One thing that shows up often in Computer Science are graphs. It should be no surprise then that we make use of them too! The relevant namespace is called Hierarchy and the files are found here.
This document is not meant to replace a basic understanding of trees or linked lists. If those concepts are unfamiliar to you, you should first brush up on those topics before reading the rest of this page.
The two key concepts of a hierarchy are the so-called parents and the so-called children. The foundations module offers abstractions for children that have 0-or-1 parents and for parents that have 0-or-more children. Those are the ParentInterface interface (obligatory ParentTrait trait) and the ChildInterface interface (obligatory ChildTrait trait).
Because of the one parent constraint, the resulting graph will always be a tree where the only node without a parent is the so-called root.
More interesting, however, are objects that can be both a parent and a child. Those are called nodes and are modelled by the NodeInterface interface. A basic implementation is provided by the NodeTrait trait. The only noteworthy addition is the ability to query an instance's depth within the tree. The root has depth 0, its children have depth 1, its grandchildren have depth 2, and so on...
So far, these abstractions have universal applications. You can use them worry-free for anything that can be modelled as a tree. For example, you could build an abstract model of a table where the root is an instance of an imaginary Table class and the children are instances of an imaginary Column class.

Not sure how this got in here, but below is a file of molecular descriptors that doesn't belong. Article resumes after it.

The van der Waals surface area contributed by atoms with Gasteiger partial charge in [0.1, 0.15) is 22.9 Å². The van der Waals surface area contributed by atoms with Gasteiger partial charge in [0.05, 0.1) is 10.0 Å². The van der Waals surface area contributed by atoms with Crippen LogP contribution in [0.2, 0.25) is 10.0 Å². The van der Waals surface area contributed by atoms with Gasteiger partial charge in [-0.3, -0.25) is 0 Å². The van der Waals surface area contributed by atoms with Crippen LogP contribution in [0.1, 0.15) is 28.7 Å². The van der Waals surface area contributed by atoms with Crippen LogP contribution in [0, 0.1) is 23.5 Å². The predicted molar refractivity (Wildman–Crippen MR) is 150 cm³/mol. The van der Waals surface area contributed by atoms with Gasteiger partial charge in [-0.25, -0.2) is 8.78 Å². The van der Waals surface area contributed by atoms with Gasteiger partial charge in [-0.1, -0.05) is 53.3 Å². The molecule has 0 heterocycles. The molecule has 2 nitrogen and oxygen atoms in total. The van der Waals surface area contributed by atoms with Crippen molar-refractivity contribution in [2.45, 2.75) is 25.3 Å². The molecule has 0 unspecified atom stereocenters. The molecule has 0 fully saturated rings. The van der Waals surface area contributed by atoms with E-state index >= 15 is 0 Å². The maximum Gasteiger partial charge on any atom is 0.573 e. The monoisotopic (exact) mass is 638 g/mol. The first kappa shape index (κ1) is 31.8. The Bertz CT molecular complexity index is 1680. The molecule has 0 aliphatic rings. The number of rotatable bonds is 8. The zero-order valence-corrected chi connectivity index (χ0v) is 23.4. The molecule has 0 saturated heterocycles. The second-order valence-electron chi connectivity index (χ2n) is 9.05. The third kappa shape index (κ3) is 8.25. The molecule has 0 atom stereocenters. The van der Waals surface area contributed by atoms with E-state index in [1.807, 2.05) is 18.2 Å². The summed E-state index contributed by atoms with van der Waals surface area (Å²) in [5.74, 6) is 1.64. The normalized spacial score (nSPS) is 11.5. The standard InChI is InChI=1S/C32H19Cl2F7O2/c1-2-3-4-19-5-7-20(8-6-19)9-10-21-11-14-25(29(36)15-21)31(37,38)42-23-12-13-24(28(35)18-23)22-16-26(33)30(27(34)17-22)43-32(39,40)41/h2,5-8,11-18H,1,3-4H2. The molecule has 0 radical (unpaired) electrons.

However, the main reason why these abstractions were created was to offer the ability to create a plugin tree with a PluginInterface-implementing object as the root and PluginComponentInterface-implementing objects as the rest of the nodes. If you've skipped the Plugin section, that's where those interfaces are explained.
Therefore, two new abstract classes arise: the AbstractPluginRoot class and the AbstractPluginNode class which extend the AbstractPlugin and AbstractPluginComponent classes, respectively.
All the concepts presented in the Plugin section still apply. The only difference is that we now have a logical connection between all the individual plugin components. The root is at the top and everything else belongs somewhere in the abstract plugin tree structure. Getters like get_plugin now default to a simple tree traversal algorithm for retrieving the root.
The introduction of hierarchical plugin components also brings new extension traits and integration traits for both actions and states. You can find them all in their respective folders inside the Hierarchy namespace on GitHub, but here is a selection:
Here is a very basic example of a plugin tree:
namespace DeepWebSolutions\Plugins\MyTestPlugin;
use DeepWebSolutions\Framework\Foundations\Actions\InitializableInterface;
use DeepWebSolutions\Framework\Foundations\Actions\SetupableInterface;
use DeepWebSolutions\Framework\Foundations\Hierarchy\Plugin\AbstractPluginRoot;
use DeepWebSolutions\Framework\Foundations\Hierarchy\Plugin\AbstractPluginNode;
use DeepWebSolutions\Framework\Foundations\Hierarchy\Actions\InitializeChildrenTrait;
use DeepWebSolutions\Framework\Foundations\Hierarchy\Actions\MaybeSetupChildrenTrait;
use DeepWebSolutions\Framework\Foundations\Hierarchy\States\ActiveParentTrait;
use DeepWebSolutions\Framework\Foundations\Hierarchy\States\DisabledParentTrait;
use DeepWebSolutions\Framework\Foundations\States\ActiveableInterface;